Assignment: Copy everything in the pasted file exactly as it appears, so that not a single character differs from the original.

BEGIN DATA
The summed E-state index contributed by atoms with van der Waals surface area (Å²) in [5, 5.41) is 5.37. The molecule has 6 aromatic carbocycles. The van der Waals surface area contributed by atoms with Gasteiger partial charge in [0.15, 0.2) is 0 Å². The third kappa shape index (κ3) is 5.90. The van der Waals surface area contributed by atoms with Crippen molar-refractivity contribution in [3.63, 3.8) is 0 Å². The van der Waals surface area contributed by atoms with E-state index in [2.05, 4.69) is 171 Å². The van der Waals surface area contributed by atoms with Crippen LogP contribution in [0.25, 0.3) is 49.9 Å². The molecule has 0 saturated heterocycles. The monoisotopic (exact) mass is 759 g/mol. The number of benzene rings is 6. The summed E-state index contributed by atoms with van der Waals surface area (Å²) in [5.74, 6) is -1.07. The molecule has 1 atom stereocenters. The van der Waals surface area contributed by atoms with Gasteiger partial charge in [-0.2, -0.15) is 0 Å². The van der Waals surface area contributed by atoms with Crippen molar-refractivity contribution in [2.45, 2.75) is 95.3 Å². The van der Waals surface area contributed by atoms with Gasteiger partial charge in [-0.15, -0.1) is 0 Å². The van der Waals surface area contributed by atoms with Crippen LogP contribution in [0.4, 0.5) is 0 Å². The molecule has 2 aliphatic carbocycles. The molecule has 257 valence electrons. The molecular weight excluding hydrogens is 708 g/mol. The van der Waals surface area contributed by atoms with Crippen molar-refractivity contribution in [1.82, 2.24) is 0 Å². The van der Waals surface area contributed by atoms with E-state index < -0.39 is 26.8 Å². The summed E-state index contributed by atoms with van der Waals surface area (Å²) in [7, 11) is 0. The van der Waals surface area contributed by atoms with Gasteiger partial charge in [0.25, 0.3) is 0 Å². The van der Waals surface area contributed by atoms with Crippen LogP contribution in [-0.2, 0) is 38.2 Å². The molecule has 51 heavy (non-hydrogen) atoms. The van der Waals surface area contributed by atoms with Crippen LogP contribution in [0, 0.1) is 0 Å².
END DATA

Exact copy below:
The summed E-state index contributed by atoms with van der Waals surface area (Å²) in [5, 5.41) is 5.37. The molecule has 6 aromatic carbocycles. The van der Waals surface area contributed by atoms with Gasteiger partial charge in [0.15, 0.2) is 0 Å². The third kappa shape index (κ3) is 5.90. The van der Waals surface area contributed by atoms with Crippen molar-refractivity contribution in [3.63, 3.8) is 0 Å². The van der Waals surface area contributed by atoms with E-state index in [2.05, 4.69) is 171 Å². The van der Waals surface area contributed by atoms with Crippen LogP contribution in [0.25, 0.3) is 49.9 Å². The molecule has 0 saturated heterocycles. The monoisotopic (exact) mass is 759 g/mol. The number of benzene rings is 6. The summed E-state index contributed by atoms with van der Waals surface area (Å²) in [5.74, 6) is -1.07. The molecule has 1 atom stereocenters. The van der Waals surface area contributed by atoms with Gasteiger partial charge in [-0.2, -0.15) is 0 Å². The van der Waals surface area contributed by atoms with Crippen molar-refractivity contribution in [2.45, 2.75) is 95.3 Å². The van der Waals surface area contributed by atoms with Gasteiger partial charge in [-0.15, -0.1) is 0 Å². The van der Waals surface area contributed by atoms with Crippen LogP contribution in [0.4, 0.5) is 0 Å². The molecule has 2 aliphatic carbocycles. The molecule has 257 valence electrons. The molecular weight excluding hydrogens is 708 g/mol. The van der Waals surface area contributed by atoms with Crippen molar-refractivity contribution in [1.82, 2.24) is 0 Å². The van der Waals surface area contributed by atoms with E-state index < -0.39 is 26.8 Å². The summed E-state index contributed by atoms with van der Waals surface area (Å²) in [7, 11) is 0. The van der Waals surface area contributed by atoms with Gasteiger partial charge in [0.25, 0.3) is 0 Å². The van der Waals surface area contributed by atoms with Crippen LogP contribution in [-0.2, 0) is 38.2 Å². The molecule has 51 heavy (non-hydrogen) atoms. The van der Waals surface area contributed by atoms with Crippen LogP contribution in [0, 0.1) is 0 Å².